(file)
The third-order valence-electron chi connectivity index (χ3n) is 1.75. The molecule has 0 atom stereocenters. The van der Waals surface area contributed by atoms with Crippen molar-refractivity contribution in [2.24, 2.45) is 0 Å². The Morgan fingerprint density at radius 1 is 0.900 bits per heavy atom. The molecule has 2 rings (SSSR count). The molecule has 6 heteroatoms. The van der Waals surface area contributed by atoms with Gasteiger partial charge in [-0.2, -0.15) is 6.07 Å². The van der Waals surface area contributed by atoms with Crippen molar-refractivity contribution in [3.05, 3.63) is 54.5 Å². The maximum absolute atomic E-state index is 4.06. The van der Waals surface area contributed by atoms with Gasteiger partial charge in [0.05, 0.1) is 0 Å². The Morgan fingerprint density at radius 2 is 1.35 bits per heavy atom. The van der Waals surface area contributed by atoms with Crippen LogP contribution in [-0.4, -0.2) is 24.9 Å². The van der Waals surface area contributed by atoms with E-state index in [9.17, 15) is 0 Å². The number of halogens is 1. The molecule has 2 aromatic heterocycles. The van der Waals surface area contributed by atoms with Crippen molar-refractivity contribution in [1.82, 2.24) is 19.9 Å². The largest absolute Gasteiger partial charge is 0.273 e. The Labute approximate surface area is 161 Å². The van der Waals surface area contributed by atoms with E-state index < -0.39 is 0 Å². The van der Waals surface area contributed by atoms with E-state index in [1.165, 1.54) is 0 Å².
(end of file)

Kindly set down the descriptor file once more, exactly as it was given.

The third-order valence-electron chi connectivity index (χ3n) is 1.75. The molecule has 0 atom stereocenters. The van der Waals surface area contributed by atoms with Crippen molar-refractivity contribution in [2.24, 2.45) is 0 Å². The Morgan fingerprint density at radius 1 is 0.900 bits per heavy atom. The molecule has 2 rings (SSSR count). The molecule has 6 heteroatoms. The van der Waals surface area contributed by atoms with Gasteiger partial charge in [-0.2, -0.15) is 6.07 Å². The van der Waals surface area contributed by atoms with Crippen molar-refractivity contribution in [3.05, 3.63) is 54.5 Å². The maximum absolute atomic E-state index is 4.06. The van der Waals surface area contributed by atoms with Gasteiger partial charge in [0.05, 0.1) is 0 Å². The Morgan fingerprint density at radius 2 is 1.35 bits per heavy atom. The van der Waals surface area contributed by atoms with Crippen LogP contribution in [-0.4, -0.2) is 24.9 Å². The van der Waals surface area contributed by atoms with E-state index in [9.17, 15) is 0 Å². The number of halogens is 1. The molecule has 2 aromatic heterocycles. The van der Waals surface area contributed by atoms with Crippen molar-refractivity contribution in [1.82, 2.24) is 19.9 Å². The largest absolute Gasteiger partial charge is 0.273 e. The Labute approximate surface area is 161 Å². The van der Waals surface area contributed by atoms with E-state index < -0.39 is 0 Å². The van der Waals surface area contributed by atoms with E-state index in [1.165, 1.54) is 0 Å².